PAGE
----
How much do good home defense shotguns cost?
Price is an important factor when buying home defense shotguns. After all, if you are not a gun enthusiast then you may not be so interested in paying top-dollar for special features. Or, maybe you are interested in paying top dollar to ensure quality so that you buy a shotgun that will always work — something you can always depend on.
The good news is that you can get a reliable home defense shotgun for approximately $300.
The two most common candidates that make the best shotguns for home defense are the Mossberg 500 and the Remington 870.
GOOD ALL-AROUND CANDIDATES
A six-shot 12-gauge, pump-action Mossberg 500 shotgun with an 18.5-inch barrel can typically be purchased (NEW) for $299 at retail. At this price they typically come with extras, such as a changeable pistol-grip stock included in the box. This is a standard, black shotgun with a synthetic stock and synthetic forearm (pump). It is one of the most reliable shotguns money can buy. The commercial Mossberg 500s are duplicates of the same shotgun that passed stringent military standards.
There are many, many videos of satisfied owners firing their Mossberg 500s on youTube. Do a search to find plenty of examples. Their testimonies will sell the gun. Though not its official title, unofficially you might call it the Mossberg 500 home defense shotgun.
The Remington 870 boasts of being the official shotgun in active use by the US Armed Forces. It is similar to the Mossberg 500, and the fact that it is trusted by the US Military lets you know that they are indeed dependable firearms. The twin to the Mossberg 500 mentioned previously, a five-shot 12-gauge, pump-action shotgun with an 18-inch barrel can typically be found at retail (NEW) for around $335.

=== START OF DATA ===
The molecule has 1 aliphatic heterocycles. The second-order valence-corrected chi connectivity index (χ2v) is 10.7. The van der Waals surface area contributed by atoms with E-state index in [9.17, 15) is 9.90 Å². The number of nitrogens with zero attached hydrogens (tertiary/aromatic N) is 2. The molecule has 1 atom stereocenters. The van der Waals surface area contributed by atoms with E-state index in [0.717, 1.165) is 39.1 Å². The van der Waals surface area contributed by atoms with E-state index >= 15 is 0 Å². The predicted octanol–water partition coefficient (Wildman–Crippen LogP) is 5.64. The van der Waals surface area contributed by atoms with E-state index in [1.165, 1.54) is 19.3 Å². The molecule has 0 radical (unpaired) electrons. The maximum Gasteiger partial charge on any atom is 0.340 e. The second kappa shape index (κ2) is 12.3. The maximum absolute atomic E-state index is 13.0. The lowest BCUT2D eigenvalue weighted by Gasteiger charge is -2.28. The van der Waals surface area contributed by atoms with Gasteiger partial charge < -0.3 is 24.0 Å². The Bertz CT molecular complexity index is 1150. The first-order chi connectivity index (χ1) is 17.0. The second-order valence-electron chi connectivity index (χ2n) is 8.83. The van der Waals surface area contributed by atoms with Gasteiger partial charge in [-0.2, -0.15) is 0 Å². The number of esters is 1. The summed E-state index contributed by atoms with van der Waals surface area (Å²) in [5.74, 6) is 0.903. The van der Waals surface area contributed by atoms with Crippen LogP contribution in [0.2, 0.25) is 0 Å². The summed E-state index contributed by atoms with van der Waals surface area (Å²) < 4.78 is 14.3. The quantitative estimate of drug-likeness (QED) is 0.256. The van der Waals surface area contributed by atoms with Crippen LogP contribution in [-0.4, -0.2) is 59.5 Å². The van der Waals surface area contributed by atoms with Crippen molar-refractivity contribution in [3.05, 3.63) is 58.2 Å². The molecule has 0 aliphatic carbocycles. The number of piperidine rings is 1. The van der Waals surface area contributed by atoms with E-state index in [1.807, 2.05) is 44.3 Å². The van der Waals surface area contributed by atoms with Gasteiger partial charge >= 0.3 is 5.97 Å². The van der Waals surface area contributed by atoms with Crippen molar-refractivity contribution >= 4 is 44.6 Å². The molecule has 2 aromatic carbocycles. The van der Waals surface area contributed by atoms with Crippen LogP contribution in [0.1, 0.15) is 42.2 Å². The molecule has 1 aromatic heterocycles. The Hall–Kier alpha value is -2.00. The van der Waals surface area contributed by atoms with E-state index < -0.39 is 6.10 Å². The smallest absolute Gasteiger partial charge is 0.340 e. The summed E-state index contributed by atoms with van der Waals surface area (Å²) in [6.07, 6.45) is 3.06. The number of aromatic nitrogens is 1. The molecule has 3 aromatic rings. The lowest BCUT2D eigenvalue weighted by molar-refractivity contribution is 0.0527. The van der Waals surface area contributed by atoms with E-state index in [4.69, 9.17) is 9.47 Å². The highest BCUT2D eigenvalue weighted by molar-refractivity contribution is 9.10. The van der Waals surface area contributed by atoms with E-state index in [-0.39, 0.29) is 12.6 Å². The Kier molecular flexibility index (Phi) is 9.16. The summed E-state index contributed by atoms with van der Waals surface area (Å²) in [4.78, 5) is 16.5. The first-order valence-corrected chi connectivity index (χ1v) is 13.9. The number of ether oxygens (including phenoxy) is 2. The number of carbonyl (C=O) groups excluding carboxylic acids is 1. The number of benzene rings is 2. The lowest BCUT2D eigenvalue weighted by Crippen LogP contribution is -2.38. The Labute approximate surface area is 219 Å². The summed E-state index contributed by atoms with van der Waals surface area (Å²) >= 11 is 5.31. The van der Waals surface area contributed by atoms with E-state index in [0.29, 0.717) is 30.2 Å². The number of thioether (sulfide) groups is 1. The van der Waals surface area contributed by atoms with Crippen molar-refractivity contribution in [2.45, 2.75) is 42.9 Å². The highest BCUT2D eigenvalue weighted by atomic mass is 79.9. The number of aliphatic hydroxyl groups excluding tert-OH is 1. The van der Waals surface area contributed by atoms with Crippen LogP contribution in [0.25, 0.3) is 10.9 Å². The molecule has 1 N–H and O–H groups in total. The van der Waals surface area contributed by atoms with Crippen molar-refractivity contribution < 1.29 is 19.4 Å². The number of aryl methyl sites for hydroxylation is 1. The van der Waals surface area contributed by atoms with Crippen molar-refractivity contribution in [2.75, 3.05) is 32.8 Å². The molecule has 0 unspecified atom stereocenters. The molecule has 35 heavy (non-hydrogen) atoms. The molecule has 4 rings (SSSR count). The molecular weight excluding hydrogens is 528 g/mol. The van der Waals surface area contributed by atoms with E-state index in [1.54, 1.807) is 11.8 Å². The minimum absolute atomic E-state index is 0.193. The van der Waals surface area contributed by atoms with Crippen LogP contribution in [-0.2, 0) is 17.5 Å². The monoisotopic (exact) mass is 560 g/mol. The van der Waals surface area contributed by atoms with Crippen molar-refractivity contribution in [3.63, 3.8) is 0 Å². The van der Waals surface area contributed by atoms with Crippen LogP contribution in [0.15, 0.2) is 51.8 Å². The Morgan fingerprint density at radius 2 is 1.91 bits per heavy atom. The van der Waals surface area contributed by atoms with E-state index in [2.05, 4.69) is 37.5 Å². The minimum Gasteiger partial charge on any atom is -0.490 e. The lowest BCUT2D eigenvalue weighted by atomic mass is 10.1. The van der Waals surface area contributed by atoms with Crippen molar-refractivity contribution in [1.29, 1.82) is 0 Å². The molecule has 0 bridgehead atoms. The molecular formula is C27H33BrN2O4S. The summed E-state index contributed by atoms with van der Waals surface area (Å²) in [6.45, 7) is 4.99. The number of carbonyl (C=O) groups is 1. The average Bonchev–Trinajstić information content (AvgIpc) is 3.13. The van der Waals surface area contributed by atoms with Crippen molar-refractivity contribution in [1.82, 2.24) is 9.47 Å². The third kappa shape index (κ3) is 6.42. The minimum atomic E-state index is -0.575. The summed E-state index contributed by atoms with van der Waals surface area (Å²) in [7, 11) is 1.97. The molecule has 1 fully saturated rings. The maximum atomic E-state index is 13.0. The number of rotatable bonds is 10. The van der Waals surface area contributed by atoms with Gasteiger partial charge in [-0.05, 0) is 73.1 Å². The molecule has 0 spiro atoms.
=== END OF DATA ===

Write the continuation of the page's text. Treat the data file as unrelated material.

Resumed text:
A prominent difference between the Mossberg and the Remington is the style and position of the safety switch. The Mossberg safety is on the top side of the gun above the trigger, positioned so that you can be in firing position and switch the safety off without interrupting your posture. The Remington 870 features a traditional safety switch on the underside of the gun, behind the trigger. Switching the safety off requires more movement than the Mossberg 500. But since it’s traditionally positioned it may be more familiar to you than the Mossberg’s safety position.
This is a difference that you should figure into your purchase.
The most important point is to know that you can get a high-quality shotgun for low price. You can certainly pay more for additional features, such as wooden stocks and forearms and extended magazine capacity. You can buy blue-steeled or chrome-plated barrels. Even so, the simplest, cheapest shotguns are easy to maintain and clean.
DON’T FORGET THE ACCESSORIES WHEN CALCULATING YOUR COSTS
When buying a shotgun keep the cost of additional accessories in mind. You’ll need shells — perhaps two packs. It can damage your firing pin if you dry-fire your shotgun. You may want to buy a pack or two of snap caps, which are fake shells that allow you to practice loading, unloading, and firing your shotgun without damaging the firing pin. These typically cost $10-$15, after tax.
You may spend up to $40 on a simple cleaning kit for your shotgun. You can buy an all-in-one kit, or you can save money buying just the basic necessities. You should get a synthetic oil to lubricate the action internals. A bore snake is a great tool for cleaning your barrel. You’ll want a simple cleaning brush to clean debris off of the action internals (they look like toothbrushes. But don’t get wool or steel brushes!) A cleaning spray that’s a combination lubricant is good for cleaning the exterior of your gun. It’ll clean off the dirt and grime but leave it coated with a thin film of oil — this keeps moisture and dust from accumulating on the metal, which prevents rusting and maintains your home defense shotguns for many, many years.